More than 80 international human rights and aid groups are urging the U.N. Security Council to take real, immediate action against the continuing use of barrel bombs in Syria's grinding civil war.
Thursday's letter comes a week after more than 70 countries expressed "outrage" and demanded that the council prevent Syria's air force from using the weapons, which are prohibited by international humanitarian law because of their indiscriminate nature.
Both Russia and China have vetoed, in the past, any U.N. Resolutions that would use force against the Assad regime to stop his genocide against the civilian population. These aid groups should be blasting Vladimir Putin publicly.
As far as Obama is concerned, the man is MIA either playing golf or sunbathing on a beach somewhere. You would never think the U.S. exists with Barack Obama in power. No doubt, the worst U.S. President ever.
The council meets informally Friday to explore how the international community should respond as Syria's fighting is deep into a fifth year with well over 200,000 killed.
The council more than a year ago called for an end to the use of barrel bombs, but it has not followed up.
The new letter calls the council's periodic expressions of concern since then "woefully inadequate."
But doing more is a challenge, as permanent council member Russia has used its veto power multiple times to block action against its ally Syria since the bloody conflict began with protests against President Bashar Assad.
Russia was not among the dozens of countries that signed last week's letter to Secretary-GeneralBan Ki-moon demanding that the council take action and claiming that "May 2015 was reportedly the deadliest month of the Syrian crisis so far."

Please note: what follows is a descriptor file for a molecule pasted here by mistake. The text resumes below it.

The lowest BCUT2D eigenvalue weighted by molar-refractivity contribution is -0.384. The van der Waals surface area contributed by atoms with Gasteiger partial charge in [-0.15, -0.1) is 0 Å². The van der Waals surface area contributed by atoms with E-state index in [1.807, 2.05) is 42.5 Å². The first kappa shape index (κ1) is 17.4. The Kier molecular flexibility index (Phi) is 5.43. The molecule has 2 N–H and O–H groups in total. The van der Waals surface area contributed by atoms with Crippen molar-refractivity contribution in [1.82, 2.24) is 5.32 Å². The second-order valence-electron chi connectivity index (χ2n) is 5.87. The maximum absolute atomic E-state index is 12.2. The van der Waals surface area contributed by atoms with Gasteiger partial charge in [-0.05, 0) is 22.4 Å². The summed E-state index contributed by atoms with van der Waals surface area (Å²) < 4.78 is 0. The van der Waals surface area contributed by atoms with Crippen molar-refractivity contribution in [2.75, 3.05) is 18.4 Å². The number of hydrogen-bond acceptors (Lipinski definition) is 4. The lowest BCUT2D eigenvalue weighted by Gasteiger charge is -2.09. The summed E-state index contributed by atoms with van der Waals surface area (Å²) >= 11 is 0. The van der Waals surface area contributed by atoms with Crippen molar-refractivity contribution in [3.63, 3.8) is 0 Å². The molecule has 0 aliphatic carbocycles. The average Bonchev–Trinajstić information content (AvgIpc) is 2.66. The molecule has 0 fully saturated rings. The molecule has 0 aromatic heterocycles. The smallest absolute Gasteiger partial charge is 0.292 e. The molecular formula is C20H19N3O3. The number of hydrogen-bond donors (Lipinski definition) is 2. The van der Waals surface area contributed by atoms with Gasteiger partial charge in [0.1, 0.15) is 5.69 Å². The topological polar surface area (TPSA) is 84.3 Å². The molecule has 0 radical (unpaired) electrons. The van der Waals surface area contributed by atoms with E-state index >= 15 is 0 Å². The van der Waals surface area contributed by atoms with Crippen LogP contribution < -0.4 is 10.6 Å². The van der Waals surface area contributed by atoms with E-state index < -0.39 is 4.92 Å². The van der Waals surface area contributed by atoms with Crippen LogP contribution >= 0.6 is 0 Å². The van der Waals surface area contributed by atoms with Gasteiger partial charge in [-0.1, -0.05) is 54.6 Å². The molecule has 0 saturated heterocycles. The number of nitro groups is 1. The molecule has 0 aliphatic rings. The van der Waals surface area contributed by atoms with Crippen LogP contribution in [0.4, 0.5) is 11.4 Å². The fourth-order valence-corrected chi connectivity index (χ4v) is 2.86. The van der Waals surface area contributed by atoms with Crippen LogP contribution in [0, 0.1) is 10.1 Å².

More than 11,000 barrel bombs have been dropped in Syria since October, says the announcement for Friday's council meeting, hosted by France and Spain.
In the past month, both the U.N. special envoy for Syria and an independent U.N. commission of inquiry on Syria have condemned the Syrian government's use of barrel bombs.
The new letter signed by Amnesty International, Human Rights Watch, the International Rescue Committee and other organizations says the council should set up a way to track and publicly expose "indiscriminate attacks by any means" in Syria and lay out clear consequences for violators.
The letter, unlike the one from the 71 countries, does not blame one side or another in Syria's conflict.
A separate statement Thursday by Amnesty International goes much further, urging the Security Council to impose an arms embargo on Syria's government and targeted sanctions on anyone responsible for war crimes and crimes against humanity.
AP contributed to this article.